Ice-filled wires could soon power electrical devices, MIT scientists that include one of Indian origin named Kumar Varoon Agrawal have said. The scientists have discovered that water has the ability to freeze solid even at high temperatures when inside tiny carbon nanotubes.
Water begins boiling when it reaches at a temperature of 100 degrees Celsius. It is a long known fact that the boiling and freezing points of water can change when it is confined in very small spaces. It usually drops by around 10 degrees Celsius.
Water can freeze even at high temperatures, Scientists from Massachusetts Institute of Technology in the US have found. This would normally set it boiling in carbon nanotubes the inner dimensions of which are not much bigger than a few water molecules.
The discovery reveals that even very familiar materials can drastically change their state when kept inside structures that are measured in nanometres, or billionths of a metre.
The discovery may lead to new applications. For example the ice-filled wires that take advantage of the unique electrical and thermal properties of ice while remaining stable at room temperature.
"If you confine a fluid to a nanocavity, you can actually distort its phase behaviour," said Michael Strano, professor at MIT, referring to how and when the substance changes between solid, liquid and gas phases.
Though these effects were expected, but the enormous magnitude of the change, and its direction (raising rather than lowering the freezing point), were a complete surprise.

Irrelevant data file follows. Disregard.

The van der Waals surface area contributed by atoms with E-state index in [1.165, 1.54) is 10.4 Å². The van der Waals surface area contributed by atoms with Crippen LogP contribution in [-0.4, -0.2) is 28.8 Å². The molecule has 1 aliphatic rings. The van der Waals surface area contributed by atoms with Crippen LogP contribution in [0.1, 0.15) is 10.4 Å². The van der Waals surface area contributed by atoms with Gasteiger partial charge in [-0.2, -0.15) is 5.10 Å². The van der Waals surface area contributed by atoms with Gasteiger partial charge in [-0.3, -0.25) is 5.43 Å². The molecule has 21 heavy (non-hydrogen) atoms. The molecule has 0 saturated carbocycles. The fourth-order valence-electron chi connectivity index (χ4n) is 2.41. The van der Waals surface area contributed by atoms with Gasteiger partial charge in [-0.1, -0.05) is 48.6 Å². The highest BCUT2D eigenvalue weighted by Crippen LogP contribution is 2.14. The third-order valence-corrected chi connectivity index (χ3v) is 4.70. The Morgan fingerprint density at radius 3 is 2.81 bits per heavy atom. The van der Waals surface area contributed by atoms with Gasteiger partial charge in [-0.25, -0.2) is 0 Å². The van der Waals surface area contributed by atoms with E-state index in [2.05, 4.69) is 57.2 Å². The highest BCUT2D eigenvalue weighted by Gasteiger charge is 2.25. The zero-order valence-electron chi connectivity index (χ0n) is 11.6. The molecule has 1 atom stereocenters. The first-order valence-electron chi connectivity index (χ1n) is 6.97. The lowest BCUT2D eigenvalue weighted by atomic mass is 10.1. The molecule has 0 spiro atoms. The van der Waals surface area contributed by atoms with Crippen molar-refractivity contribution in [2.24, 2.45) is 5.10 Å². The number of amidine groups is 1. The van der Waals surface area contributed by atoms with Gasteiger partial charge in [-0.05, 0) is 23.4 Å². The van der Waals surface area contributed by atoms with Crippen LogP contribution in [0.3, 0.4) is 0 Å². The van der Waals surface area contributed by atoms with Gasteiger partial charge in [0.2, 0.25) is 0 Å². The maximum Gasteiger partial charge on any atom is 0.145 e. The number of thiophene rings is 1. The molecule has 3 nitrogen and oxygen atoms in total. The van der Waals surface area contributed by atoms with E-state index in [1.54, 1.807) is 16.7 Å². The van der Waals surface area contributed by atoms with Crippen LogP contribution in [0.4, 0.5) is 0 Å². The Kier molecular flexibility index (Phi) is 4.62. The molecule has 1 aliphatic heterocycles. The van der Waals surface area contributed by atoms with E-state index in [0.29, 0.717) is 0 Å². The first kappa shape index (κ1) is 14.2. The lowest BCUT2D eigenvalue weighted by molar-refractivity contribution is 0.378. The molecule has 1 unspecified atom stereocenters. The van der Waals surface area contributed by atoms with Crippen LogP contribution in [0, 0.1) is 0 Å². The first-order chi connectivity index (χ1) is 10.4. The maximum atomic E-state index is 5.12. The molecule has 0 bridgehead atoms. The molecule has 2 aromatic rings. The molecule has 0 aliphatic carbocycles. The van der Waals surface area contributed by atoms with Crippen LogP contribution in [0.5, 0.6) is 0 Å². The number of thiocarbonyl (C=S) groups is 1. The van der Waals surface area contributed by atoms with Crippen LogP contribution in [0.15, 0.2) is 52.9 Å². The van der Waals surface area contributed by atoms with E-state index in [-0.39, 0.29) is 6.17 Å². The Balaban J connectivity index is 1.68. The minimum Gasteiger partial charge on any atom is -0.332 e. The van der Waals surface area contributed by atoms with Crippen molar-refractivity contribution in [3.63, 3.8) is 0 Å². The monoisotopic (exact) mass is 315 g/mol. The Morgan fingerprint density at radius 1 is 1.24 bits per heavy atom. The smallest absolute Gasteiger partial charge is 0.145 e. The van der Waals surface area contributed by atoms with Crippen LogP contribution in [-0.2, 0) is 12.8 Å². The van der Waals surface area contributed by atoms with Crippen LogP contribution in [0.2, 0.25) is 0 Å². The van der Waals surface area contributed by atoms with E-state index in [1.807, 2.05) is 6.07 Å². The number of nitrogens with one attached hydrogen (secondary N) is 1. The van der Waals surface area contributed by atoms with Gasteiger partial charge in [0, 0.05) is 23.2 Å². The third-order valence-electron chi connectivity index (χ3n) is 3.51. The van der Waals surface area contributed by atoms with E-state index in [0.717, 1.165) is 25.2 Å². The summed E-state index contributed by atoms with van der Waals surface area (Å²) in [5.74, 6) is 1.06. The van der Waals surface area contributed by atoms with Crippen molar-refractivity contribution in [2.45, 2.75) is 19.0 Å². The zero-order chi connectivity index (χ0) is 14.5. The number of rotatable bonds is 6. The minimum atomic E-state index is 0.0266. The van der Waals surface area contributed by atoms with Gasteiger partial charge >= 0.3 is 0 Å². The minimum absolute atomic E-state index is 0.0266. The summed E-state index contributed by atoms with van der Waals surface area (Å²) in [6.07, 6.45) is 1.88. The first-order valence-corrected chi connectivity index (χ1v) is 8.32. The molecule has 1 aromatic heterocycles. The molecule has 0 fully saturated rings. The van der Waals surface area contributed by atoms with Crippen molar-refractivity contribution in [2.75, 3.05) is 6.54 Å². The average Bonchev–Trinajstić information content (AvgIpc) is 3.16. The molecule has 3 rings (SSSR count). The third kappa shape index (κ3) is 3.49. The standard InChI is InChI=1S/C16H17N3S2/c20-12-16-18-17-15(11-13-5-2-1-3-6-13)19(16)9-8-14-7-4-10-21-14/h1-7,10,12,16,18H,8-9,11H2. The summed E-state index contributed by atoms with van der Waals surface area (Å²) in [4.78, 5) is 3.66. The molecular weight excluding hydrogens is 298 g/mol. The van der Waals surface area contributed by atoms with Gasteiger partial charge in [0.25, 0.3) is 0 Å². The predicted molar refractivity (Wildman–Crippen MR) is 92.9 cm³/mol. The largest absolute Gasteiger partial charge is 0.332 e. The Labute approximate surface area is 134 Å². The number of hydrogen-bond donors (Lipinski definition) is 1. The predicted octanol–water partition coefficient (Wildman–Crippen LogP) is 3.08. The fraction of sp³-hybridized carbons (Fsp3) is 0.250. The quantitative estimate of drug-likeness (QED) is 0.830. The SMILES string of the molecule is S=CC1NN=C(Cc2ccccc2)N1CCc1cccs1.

The water solidified at a temperature of 105 degrees Celsius or more in one of the tests.
The behaviour of the water changes when it is inside the tiny carbon nanotubes - structures the shape of a soda straw, made entirely of carbon atoms but only a few nanometres in diameter - depends crucially on the exact diameter of the tubes.
The nanotubes were left open at both ends, with reservoirs of water at each opening in the experiments.
Even the difference between nanotubes 1.05 nanometres and 1.06 nanometres across made a difference of tens of degrees in the apparent freezing point, the researchers found. Such extreme differences were completely unexpected.
In earlier efforts to understand how water and other fluids would behave when confined to such small spaces, "there were some simulations that showed really contradictory results," he said.
Part of the reason for that is many teams were not able to measure the exact sizes of their carbon nanotubes precisely, not realising that such small differences could produce such different outcomes, he added.
In fact, it's surprising that water even enters into these tiny tubes in the first place, Strano said.
Carbon nanotubes are thought to be hydrophobic, or water-repelling, so water molecules should have a hard time getting inside. The fact that they do gain entry remains a bit of a mystery, he said.
(With inputs from PTI)